By Mike Cook
For The Bellingham Business Journal
“It ain’t what you don’t know that gets you in trouble. It’s what you know for sure that just ain’t so.”
— Mark Twain
I’m not even going to ask you whether you’ve had this experience because I know you have.
You get into a situation that you think you know how to handle, you take an action, it doesn’t work. In an instant you smack yourself in the forehead uttering the epithet, “I know better than that!”, an act of total self recrimination.
Then within a relatively short period of time a similar situation occurs, you blow it again, following the same pattern only this time you add, “When will you ever learn?”, as you berate yourself without recognizing that what you have just said is completely ironic because seconds before you accused yourself of knowing better than that!
I told you I wasn’t going to ask you whether you’ve had this happen because I know you have, we all have, myself included.
A couple of things make this one of life’s more frustrating experiences; one, it’s not just the failure to handle the situation that hurts, it’s the self punishment we dole out, and we are brutal about it. Second, the failure to learn from the initial experience is also humiliating and attacks our self confidence, often so badly that in the future when we see the situation coming again we run the other way, or some version thereof.
Let’s step back for a moment and establish the value of this discourse. You are a manager or business owner. On a daily basis you are faced with challenges, most often in the form of people, employees, customers, vendors and others.
Most of these challenges you handle well; good, that’s what you get paid for or as an owner how you go about growing your business. Then there are the the situations like I described earlier. Without question these situations handled unsuccessfully a number of times begin the describe the limits of your ability to progress as a manager or as a business owner to build and grow your business.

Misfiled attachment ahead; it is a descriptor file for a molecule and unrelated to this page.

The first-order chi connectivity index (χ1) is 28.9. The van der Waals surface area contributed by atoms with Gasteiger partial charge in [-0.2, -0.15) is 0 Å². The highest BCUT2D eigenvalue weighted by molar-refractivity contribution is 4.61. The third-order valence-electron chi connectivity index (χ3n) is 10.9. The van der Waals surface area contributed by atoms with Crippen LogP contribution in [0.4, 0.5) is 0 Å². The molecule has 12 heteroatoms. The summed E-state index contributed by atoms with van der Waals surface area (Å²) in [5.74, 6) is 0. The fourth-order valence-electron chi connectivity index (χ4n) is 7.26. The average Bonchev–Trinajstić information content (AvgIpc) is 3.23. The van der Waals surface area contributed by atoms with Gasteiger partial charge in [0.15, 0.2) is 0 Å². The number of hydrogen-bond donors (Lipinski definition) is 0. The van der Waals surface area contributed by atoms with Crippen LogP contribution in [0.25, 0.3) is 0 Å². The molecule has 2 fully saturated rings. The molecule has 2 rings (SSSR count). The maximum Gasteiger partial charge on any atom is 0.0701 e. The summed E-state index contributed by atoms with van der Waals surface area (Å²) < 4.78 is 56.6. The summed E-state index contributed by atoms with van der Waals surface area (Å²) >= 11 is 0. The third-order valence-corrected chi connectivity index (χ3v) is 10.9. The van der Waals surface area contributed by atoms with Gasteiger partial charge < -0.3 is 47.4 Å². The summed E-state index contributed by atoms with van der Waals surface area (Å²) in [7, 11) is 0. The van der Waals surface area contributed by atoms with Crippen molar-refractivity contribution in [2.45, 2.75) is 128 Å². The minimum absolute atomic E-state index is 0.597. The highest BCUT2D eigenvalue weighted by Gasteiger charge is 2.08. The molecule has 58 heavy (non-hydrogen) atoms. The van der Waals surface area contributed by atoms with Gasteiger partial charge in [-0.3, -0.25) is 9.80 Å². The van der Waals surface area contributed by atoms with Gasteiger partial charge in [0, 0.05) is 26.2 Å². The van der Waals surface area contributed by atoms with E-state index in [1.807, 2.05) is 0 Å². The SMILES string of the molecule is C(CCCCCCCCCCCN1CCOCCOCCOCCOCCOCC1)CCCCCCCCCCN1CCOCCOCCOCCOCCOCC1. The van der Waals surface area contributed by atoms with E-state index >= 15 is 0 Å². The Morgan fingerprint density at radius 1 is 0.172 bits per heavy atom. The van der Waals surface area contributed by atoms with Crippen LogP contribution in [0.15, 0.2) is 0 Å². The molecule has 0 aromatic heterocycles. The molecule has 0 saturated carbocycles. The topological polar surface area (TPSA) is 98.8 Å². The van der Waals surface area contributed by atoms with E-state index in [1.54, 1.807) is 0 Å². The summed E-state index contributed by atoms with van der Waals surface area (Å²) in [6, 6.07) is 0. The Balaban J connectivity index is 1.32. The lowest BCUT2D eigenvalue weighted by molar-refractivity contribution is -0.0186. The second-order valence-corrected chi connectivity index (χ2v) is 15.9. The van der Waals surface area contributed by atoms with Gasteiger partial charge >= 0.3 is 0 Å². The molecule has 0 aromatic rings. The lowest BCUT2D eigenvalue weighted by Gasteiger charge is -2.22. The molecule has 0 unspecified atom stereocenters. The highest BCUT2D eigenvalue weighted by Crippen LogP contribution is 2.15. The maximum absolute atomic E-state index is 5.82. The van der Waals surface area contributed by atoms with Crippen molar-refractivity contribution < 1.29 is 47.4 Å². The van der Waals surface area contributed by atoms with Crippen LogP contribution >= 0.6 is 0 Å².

One thing I have observed in both myself and others is that in life I will usually choose to avoid or rationalize situations where my experience tells me I am not going to succeed. I’d ask you to be honest with yourself and do a quick inventory. “What or who” do you knowingly avoid due to a personal history of not interacting or handling them well, at least well according to you. Then, and here it becomes somewhat painful, ask your self what the cost is to you of the avoidance pattern you have developed?
So how can these patterns be changed? Step one, admit to yourself what specific situations are yours to account for. Step two commit to learning how to handle these situations. (See the thing is, what you never recognized when you scolded yourself for knowing better is that you didn’t in fact know better. Get it? If you did know better, then how come you didn’t handle things well in the first place? What? Are you just lazy, not as smart as you think you are, careless? Hardly! Nope, none of these, you are in fact normal and you made normal people mistakes.) Normal people observe life through the lens of their past experience. If something or someone they/you encounter looks like someone or something they/you have previously encountered they/you assume that they/you know how to handle it or them.
This may be a bit hard to follow but the inference is that all our actions in present time are heavily influenced by our past experiences. We mistake our memory of past experiences for “Knowing What to Do.” Put very directly, we are using old memories, not knowledge, to engage current circumstances.
The really nasty trick is that there are enough “Almost Like Our Past Experiences” that we get away with using old memories (what we know) until we run into a “Looks the Same to Me” which really isn’t and then we fall on our face and confusion begins to set in.
And the biggest goblin isn’t the process I am describing, it is how we feel (very uncomfortable) when our past experience is not a match for life in the moment. Feeling uncomfortable has become for us in the modern world the single most important signal to us that something is dangerous, very wrong, to be avoided, an opportunity to fail.
Honestly, there is no hope of learning how to handle the past failures until we master our aversion to emotional discomfort. If you get this, it allows you to move to the next level in the game of life. “Those who can tolerate the greatest amount of emotional discomfort stand to learn how to develop power in the face of ambiguity. What matters most in life is ambiguous. Real power and ambiguity are inseparable.”
Mike Cook lives in Anacortes. His columns appear on BBJToday.com every other Tuesday. He teaches in the MBA program at Western Washington University and also runs a CEO peer advisory group in the Bellingham area.